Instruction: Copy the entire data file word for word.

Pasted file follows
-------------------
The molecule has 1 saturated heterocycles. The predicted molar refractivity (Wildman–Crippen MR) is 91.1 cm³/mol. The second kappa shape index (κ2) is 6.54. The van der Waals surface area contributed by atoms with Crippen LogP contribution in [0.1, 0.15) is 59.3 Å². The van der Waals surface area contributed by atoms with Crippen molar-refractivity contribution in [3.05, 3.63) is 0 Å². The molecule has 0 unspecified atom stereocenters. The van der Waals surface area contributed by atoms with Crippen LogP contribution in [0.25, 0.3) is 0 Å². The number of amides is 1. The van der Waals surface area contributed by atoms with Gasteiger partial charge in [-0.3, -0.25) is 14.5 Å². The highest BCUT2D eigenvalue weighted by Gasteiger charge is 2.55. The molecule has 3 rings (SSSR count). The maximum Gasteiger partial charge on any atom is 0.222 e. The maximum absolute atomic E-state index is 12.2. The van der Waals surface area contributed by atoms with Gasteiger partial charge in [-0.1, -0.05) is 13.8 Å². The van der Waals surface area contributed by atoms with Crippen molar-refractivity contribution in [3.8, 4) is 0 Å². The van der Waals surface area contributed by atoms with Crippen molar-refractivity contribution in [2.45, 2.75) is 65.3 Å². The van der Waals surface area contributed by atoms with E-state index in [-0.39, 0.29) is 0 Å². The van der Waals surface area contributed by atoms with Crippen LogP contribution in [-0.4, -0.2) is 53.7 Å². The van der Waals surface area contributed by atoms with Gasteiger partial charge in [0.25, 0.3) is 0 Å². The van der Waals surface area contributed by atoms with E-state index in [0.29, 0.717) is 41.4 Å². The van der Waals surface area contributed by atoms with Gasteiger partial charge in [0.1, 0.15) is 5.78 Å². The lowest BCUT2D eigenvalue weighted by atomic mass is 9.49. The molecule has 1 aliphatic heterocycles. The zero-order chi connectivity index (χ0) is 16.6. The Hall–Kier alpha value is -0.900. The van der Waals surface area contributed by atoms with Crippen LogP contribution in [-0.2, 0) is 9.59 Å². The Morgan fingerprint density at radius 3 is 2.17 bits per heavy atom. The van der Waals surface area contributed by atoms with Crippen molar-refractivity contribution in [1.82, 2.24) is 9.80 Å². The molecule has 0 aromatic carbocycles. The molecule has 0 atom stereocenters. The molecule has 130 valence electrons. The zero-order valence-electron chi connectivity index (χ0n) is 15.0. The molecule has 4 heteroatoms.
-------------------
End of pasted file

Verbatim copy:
The molecule has 1 saturated heterocycles. The predicted molar refractivity (Wildman–Crippen MR) is 91.1 cm³/mol. The second kappa shape index (κ2) is 6.54. The van der Waals surface area contributed by atoms with Crippen LogP contribution in [0.1, 0.15) is 59.3 Å². The van der Waals surface area contributed by atoms with Crippen molar-refractivity contribution in [3.05, 3.63) is 0 Å². The molecule has 0 unspecified atom stereocenters. The van der Waals surface area contributed by atoms with Crippen LogP contribution in [0.25, 0.3) is 0 Å². The number of amides is 1. The van der Waals surface area contributed by atoms with Gasteiger partial charge in [-0.3, -0.25) is 14.5 Å². The highest BCUT2D eigenvalue weighted by Gasteiger charge is 2.55. The molecule has 3 rings (SSSR count). The maximum Gasteiger partial charge on any atom is 0.222 e. The maximum absolute atomic E-state index is 12.2. The van der Waals surface area contributed by atoms with Gasteiger partial charge in [-0.1, -0.05) is 13.8 Å². The van der Waals surface area contributed by atoms with Crippen molar-refractivity contribution in [3.8, 4) is 0 Å². The van der Waals surface area contributed by atoms with Crippen molar-refractivity contribution in [2.45, 2.75) is 65.3 Å². The van der Waals surface area contributed by atoms with E-state index in [-0.39, 0.29) is 0 Å². The van der Waals surface area contributed by atoms with Crippen LogP contribution in [-0.4, -0.2) is 53.7 Å². The van der Waals surface area contributed by atoms with Gasteiger partial charge in [0.25, 0.3) is 0 Å². The van der Waals surface area contributed by atoms with E-state index in [0.29, 0.717) is 41.4 Å². The van der Waals surface area contributed by atoms with Gasteiger partial charge in [0.1, 0.15) is 5.78 Å². The lowest BCUT2D eigenvalue weighted by atomic mass is 9.49. The molecule has 1 aliphatic heterocycles. The zero-order chi connectivity index (χ0) is 16.6. The Hall–Kier alpha value is -0.900. The van der Waals surface area contributed by atoms with Crippen LogP contribution in [-0.2, 0) is 9.59 Å². The Morgan fingerprint density at radius 3 is 2.17 bits per heavy atom. The van der Waals surface area contributed by atoms with Crippen molar-refractivity contribution in [1.82, 2.24) is 9.80 Å². The molecule has 0 aromatic carbocycles. The molecule has 0 atom stereocenters. The molecule has 130 valence electrons. The zero-order valence-electron chi connectivity index (χ0n) is 15.0. The molecule has 4 heteroatoms.